Liversidge Award 2014 Winner
University of Bristol
For contributions to advancing understanding of molecular photodissociation dynamics.
About the Winner
Mike Ashfold obtained his BSc and PhD degrees from the University of Birmingham prior to postdoctoral research (supported by a Guy Newton Junior Research Fellowship) at Oxford University and appointment as a Lecturer, Reader and, since 1992, Professor of Physical Chemistry at the University of Bristol. He was a JILA Visiting Fellow at the University of Colorado in 1990 and has spent time as a Visiting Scientist at the Universities of Bielefeld, Amsterdam, Nagoya, Kyoto and Southern California, at Moscow State University and at Sandia (Livermore), NIST (Gaithersburg) and FORTH (Crete).
Ashfold's research interests include molecular photochemistry and reaction dynamics, and several areas of gas-surface science, including diamond growth by chemical vapour deposition methods and the growth and characterisation of oxide nanostructures formed by pulsed laser deposition. He has used translational spectroscopy methods to explore the fragmentation dynamics of many families of molecules following excitation with ultraviolet light, with a view to establishing a 'bigger' picture of factors that influence and determine molecular photochemistry.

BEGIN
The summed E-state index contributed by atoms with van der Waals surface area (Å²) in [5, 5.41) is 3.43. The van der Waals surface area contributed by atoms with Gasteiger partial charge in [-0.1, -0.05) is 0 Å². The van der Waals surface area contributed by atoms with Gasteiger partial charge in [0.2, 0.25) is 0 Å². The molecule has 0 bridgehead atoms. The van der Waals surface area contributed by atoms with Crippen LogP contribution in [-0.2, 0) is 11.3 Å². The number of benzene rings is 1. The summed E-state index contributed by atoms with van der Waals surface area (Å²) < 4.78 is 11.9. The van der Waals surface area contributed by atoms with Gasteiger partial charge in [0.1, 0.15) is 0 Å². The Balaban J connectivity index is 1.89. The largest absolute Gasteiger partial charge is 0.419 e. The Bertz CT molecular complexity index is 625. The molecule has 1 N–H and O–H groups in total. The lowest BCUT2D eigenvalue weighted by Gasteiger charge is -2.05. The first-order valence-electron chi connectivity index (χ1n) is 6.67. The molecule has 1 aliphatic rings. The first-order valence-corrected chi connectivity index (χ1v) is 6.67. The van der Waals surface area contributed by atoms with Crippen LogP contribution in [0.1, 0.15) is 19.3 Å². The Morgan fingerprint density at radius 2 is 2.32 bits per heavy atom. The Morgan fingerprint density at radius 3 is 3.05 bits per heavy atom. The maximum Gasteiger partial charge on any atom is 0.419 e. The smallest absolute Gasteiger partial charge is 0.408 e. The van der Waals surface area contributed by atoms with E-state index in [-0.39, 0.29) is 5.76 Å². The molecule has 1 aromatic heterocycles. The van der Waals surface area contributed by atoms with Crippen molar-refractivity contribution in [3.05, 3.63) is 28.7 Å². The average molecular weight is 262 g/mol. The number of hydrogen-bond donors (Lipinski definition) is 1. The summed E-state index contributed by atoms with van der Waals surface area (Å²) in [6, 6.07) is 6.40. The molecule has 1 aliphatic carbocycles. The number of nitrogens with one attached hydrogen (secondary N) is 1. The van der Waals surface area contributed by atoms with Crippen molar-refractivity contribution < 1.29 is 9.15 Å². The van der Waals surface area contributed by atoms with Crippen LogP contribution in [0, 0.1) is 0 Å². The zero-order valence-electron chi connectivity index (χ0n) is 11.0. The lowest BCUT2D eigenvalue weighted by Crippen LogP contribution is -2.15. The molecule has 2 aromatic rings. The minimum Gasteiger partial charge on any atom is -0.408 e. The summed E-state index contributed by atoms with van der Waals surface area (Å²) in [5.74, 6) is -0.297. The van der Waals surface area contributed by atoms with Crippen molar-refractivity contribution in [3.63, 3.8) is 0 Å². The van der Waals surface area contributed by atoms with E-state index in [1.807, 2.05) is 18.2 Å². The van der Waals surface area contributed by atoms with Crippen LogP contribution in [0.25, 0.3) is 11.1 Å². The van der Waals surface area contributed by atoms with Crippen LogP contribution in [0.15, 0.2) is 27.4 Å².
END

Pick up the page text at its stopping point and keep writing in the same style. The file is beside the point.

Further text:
His recent activities seek to explore the extent to which knowledge gleaned from studying prototypical small molecules can inform our understanding of the photochemistry of larger, more complex systems - e.g. how photochemical outcomes can be 'tuned' by remote chemical substitution, and the extent to which understanding derived from gas phase studies can inform our understanding of solution-phase photochemistry.
His research has been recognised by a number of awards including the Marlow, Corday-Morgan and Tilden Medals and Prizes of the Royal Society of Chemistry, an EPSRC Senior Research Fellowship (1997-2002), Royal Society Leverhulme Trust Senior Research Fellowships (in 1994 and 2011), and a Daiwa-Adrian Prize (2004). He was elected to the Fellowship of the Royal Society in 2009.
Professor Ashfold's Webpage
University of Bristol
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